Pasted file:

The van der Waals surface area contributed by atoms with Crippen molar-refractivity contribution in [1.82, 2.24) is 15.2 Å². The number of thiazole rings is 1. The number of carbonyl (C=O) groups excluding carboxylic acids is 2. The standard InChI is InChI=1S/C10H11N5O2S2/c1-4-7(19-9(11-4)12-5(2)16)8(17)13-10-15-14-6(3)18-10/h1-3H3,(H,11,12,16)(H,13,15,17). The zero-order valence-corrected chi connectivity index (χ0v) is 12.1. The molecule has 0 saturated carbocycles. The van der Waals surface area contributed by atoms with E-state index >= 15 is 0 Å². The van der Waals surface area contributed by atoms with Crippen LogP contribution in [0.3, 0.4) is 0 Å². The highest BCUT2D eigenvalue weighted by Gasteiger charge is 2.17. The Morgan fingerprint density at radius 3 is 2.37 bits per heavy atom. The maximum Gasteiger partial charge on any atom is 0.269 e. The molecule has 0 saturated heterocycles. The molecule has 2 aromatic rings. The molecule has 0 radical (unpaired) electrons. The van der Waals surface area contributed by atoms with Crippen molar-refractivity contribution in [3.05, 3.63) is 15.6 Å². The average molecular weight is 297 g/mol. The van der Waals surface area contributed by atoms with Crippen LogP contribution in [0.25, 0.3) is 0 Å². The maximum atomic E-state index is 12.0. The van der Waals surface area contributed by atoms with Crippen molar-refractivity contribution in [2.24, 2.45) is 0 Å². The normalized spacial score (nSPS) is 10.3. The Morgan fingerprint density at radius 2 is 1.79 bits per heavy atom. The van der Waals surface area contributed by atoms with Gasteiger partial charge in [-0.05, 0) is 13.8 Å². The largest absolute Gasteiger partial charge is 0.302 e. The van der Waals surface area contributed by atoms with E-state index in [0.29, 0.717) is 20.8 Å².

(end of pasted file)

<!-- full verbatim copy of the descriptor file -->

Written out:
The van der Waals surface area contributed by atoms with Crippen molar-refractivity contribution in [1.82, 2.24) is 15.2 Å². The number of thiazole rings is 1. The number of carbonyl (C=O) groups excluding carboxylic acids is 2. The standard InChI is InChI=1S/C10H11N5O2S2/c1-4-7(19-9(11-4)12-5(2)16)8(17)13-10-15-14-6(3)18-10/h1-3H3,(H,11,12,16)(H,13,15,17). The zero-order valence-corrected chi connectivity index (χ0v) is 12.1. The molecule has 0 saturated carbocycles. The van der Waals surface area contributed by atoms with E-state index >= 15 is 0 Å². The van der Waals surface area contributed by atoms with Crippen LogP contribution in [0.3, 0.4) is 0 Å². The highest BCUT2D eigenvalue weighted by Gasteiger charge is 2.17. The Morgan fingerprint density at radius 3 is 2.37 bits per heavy atom. The maximum Gasteiger partial charge on any atom is 0.269 e. The molecule has 0 saturated heterocycles. The molecule has 2 aromatic rings. The molecule has 0 radical (unpaired) electrons. The van der Waals surface area contributed by atoms with Crippen molar-refractivity contribution in [3.05, 3.63) is 15.6 Å². The average molecular weight is 297 g/mol. The van der Waals surface area contributed by atoms with Crippen LogP contribution in [0.25, 0.3) is 0 Å². The maximum atomic E-state index is 12.0. The van der Waals surface area contributed by atoms with Crippen molar-refractivity contribution in [2.24, 2.45) is 0 Å². The normalized spacial score (nSPS) is 10.3. The Morgan fingerprint density at radius 2 is 1.79 bits per heavy atom. The van der Waals surface area contributed by atoms with Gasteiger partial charge in [-0.05, 0) is 13.8 Å². The largest absolute Gasteiger partial charge is 0.302 e. The van der Waals surface area contributed by atoms with E-state index in [0.29, 0.717) is 20.8 Å².